- The Washington Times - Wednesday, August 3, 2016

New research indicates that welfare is crimping the formation of families as benefits extend into the lower-middle class.

A study released last week by scholars from the American Enterprise Institute and the Institute for Family Studies shows that some unmarried couples are less likely to wed if their welfare benefits will be cut for doing so.

The “Marriage, Penalized” study notes that welfare recipients no longer are relegated to the lowest class of society. More than four-in-10 American families at some point draw on means-tested government benefits, such as Medicaid and food stamps.

“The expanding reach of the welfare state means that a substantial share of lower-middle-class couples with children receive such aid — and many of these couples receive more generous support if they are unmarried,” the study says.

Unwed couples whose oldest child is two years old or younger, and who earn $24,000 to $79,000 in family income, are more likely than their poorer counterparts to see their welfare benefits reduced after marrying. Among such couples, 82 percent would face a “marriage penalty” in getting married, compared to 66 percent of unwed couples earning less than $24,000.

Lower-middle-class couples, where each individual’s income is already close to the welfare cutoff point, are 2 percent to 4 percent less likely to marry if they would face a welfare penalty by doing so, the study found. Drawing on welfare did not have an effect on the marital decisions of poorer couples, who would face a lower or no penalty by marrying.

W. Bradford Wilcox, one of the study’s co-authors, said the study’s findings show that welfare is “not the most important factor in explaining why we see a pretty marked increase in single parenthood and unmarried childbearing in the last 40 years.”

“But there’s a minority of couples who would say, yeah, it’s a factor that’s sort of shaping their thinking about marriage,” said Mr. Wilcox, director of the National Marriage Project at the University of Virginia. “And they’re thinking about getting married, but they’re hesitant to do so for fear of losing access to Medicaid or food stamps.”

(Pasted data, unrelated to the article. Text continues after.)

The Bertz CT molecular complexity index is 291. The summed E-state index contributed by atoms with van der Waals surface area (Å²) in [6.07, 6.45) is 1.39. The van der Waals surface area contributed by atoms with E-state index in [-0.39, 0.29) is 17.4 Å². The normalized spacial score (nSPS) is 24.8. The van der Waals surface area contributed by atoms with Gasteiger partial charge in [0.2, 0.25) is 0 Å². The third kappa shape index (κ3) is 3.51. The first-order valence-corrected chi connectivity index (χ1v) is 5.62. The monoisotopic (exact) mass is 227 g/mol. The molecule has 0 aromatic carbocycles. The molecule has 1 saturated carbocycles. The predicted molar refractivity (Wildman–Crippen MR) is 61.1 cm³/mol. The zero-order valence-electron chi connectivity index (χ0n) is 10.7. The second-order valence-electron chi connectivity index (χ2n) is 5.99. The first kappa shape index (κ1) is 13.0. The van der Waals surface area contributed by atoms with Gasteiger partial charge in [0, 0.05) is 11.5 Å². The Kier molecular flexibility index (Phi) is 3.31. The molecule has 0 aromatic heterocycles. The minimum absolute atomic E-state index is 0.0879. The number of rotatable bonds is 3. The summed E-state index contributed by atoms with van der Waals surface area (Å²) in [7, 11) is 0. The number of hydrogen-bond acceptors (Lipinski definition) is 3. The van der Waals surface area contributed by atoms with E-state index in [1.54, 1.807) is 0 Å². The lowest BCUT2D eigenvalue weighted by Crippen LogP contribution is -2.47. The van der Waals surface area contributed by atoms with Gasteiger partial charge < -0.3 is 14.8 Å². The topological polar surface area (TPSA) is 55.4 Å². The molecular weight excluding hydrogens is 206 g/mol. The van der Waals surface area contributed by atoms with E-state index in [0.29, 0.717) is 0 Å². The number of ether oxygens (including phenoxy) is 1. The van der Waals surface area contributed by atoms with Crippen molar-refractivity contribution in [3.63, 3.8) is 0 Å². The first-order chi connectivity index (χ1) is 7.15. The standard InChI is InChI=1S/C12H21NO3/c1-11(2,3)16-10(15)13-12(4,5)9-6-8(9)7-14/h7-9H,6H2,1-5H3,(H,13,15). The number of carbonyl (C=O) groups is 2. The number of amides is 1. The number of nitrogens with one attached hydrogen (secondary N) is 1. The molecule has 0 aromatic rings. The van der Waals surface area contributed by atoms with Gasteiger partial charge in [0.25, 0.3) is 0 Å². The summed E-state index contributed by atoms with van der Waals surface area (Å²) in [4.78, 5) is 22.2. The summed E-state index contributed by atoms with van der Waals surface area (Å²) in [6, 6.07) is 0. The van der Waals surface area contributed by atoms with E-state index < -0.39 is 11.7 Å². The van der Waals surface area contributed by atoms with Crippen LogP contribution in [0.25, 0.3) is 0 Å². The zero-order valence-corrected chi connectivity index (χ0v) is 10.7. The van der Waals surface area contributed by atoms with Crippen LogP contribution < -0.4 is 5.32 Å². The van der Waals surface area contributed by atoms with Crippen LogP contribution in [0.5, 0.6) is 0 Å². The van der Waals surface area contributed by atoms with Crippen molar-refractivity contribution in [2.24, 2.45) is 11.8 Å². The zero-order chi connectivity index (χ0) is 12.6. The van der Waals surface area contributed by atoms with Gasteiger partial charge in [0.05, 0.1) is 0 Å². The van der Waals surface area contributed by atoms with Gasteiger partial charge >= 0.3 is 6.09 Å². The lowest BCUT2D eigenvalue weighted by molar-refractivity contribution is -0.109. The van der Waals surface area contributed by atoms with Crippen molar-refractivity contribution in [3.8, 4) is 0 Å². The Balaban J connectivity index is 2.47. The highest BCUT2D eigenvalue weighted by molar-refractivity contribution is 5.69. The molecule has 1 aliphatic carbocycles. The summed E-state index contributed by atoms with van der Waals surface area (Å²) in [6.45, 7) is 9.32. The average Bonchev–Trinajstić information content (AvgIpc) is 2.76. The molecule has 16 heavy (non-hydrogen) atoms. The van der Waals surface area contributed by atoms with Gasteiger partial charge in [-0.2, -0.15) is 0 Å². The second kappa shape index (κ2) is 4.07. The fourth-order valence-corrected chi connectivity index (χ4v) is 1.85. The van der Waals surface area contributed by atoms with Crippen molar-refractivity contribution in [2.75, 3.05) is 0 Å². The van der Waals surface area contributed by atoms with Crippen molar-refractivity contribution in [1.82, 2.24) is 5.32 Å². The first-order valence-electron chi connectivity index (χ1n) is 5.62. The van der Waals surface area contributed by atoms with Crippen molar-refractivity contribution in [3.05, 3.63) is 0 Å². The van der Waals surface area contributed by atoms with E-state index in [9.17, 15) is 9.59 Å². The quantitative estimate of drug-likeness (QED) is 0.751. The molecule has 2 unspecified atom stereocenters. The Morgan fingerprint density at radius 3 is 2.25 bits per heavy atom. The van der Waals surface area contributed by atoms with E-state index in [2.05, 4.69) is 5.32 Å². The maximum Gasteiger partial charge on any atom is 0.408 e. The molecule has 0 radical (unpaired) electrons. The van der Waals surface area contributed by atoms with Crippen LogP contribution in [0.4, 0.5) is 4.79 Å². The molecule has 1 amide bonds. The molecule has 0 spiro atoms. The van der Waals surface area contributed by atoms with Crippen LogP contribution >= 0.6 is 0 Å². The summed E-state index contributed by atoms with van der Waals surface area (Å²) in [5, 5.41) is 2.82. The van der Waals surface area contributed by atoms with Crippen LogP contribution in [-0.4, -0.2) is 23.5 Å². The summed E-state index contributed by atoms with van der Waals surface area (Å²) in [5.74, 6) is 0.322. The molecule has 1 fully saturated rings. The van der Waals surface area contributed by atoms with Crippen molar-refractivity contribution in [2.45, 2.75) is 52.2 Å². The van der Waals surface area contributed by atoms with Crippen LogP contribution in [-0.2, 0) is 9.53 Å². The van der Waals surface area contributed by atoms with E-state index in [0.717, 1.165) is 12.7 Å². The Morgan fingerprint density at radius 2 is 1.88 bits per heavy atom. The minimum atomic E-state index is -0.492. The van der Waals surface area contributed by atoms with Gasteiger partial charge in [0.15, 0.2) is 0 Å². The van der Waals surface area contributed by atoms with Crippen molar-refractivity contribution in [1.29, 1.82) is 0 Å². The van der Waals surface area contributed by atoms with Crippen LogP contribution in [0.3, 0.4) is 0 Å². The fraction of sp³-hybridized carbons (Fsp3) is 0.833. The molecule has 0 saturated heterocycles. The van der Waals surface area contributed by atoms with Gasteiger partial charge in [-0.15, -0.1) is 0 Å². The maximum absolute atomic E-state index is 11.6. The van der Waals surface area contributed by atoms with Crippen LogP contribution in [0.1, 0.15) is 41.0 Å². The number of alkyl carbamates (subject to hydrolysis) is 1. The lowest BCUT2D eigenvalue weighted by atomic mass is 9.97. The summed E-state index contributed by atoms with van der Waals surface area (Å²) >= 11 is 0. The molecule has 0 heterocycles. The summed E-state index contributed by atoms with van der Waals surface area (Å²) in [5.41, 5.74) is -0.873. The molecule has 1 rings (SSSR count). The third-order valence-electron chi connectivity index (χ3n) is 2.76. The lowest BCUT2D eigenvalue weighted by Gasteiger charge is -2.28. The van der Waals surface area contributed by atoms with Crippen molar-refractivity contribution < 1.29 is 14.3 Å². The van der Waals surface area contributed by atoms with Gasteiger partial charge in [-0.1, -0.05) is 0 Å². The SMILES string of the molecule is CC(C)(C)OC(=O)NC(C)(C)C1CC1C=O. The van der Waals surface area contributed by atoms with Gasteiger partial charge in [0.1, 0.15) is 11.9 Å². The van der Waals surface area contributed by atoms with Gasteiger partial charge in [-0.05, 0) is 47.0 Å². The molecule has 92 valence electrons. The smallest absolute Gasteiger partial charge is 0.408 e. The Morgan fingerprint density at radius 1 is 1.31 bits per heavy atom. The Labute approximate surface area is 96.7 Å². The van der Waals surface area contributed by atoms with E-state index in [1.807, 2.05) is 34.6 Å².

Anecdotal evidence also suggests that access to welfare shapes the decision-making of couples considering marriage. The study found that among Americans aged 18 to 60, one-third said they knew someone personally who has not married for fear of losing welfare benefits.

Mr. Wilcox’s previous research suggests that policymakers should be concerned with the deleterious effect of welfare on middle-class marriage rates.

While marriage continues to flourish among the affluent and has remained in a steady state of disrepair among the poorest class, the institution appears to be most vulnerable to decline among the middle class.

In his 2010 paper “When Marriage Disappears,” Mr. Wilcox pointed to a number of trends that indicate middle-class marriages are beginning to resemble lower-class ones.

For instance, the same percentage of highly educated and moderately educated married couples, 69 percent, reported that they were “very happy” in their marriages in the 1970s. That number was the same among highly educated married couples by the 2000s, but had declined to 57 percent among moderately educated married couples.

And even though divorces within the first 10 years of marriage as a whole declined from the 1970s to the 1990s (including from 15 percent to 11 percent among the highly educated), they remained nearly identical for the moderately educated, increasing slightly from 36 percent to 37 percent. That figure now closely mirrors the 10-year divorce rate among the least educated, which declined from 46 percent to 36 percent over the same period.

The most recent study suggests several ways to reform welfare so as not to discourage marriage and stable family formation.

First, it recommends increasing the cutoff for food stamps and Medicaid for married couples with children under the age of 5 to twice the level for similarly situated single parents.

“So if you’re thinking about getting access to Medicaid, thinking about food stamps and are the parent of small children, then your decision to get married will not make you less likely to qualify for those programs,” Mr. Wilcox said.

Second, the government could compensate married couples who lost means-tested welfare benefits with refundable tax credits of up to $1,000. This not only would tip the financial scales in the direction of marriage but also would “send a clear signal that the government does not wish to devalue marriage,” the study notes.

The authors further recommend policy experimentation on the local level, such as allowing couples to continue drawing welfare benefits after marriage over an extended period, as well as restructuring policy so as not to favor being a single parent over getting married. Reforms that simultaneously encourage marriage and keep costs down then could be implemented on the national level.

“In light of the important role that stable marriage plays in preserving the American Dream for men, women, and children, federal and state policymakers should seek to reduce marriage penalties that increasingly confront lower-middle-class families,” the study says. “No one wants to see government efforts to support the lower middle class undermine the stability of the very families they are intended to help.”

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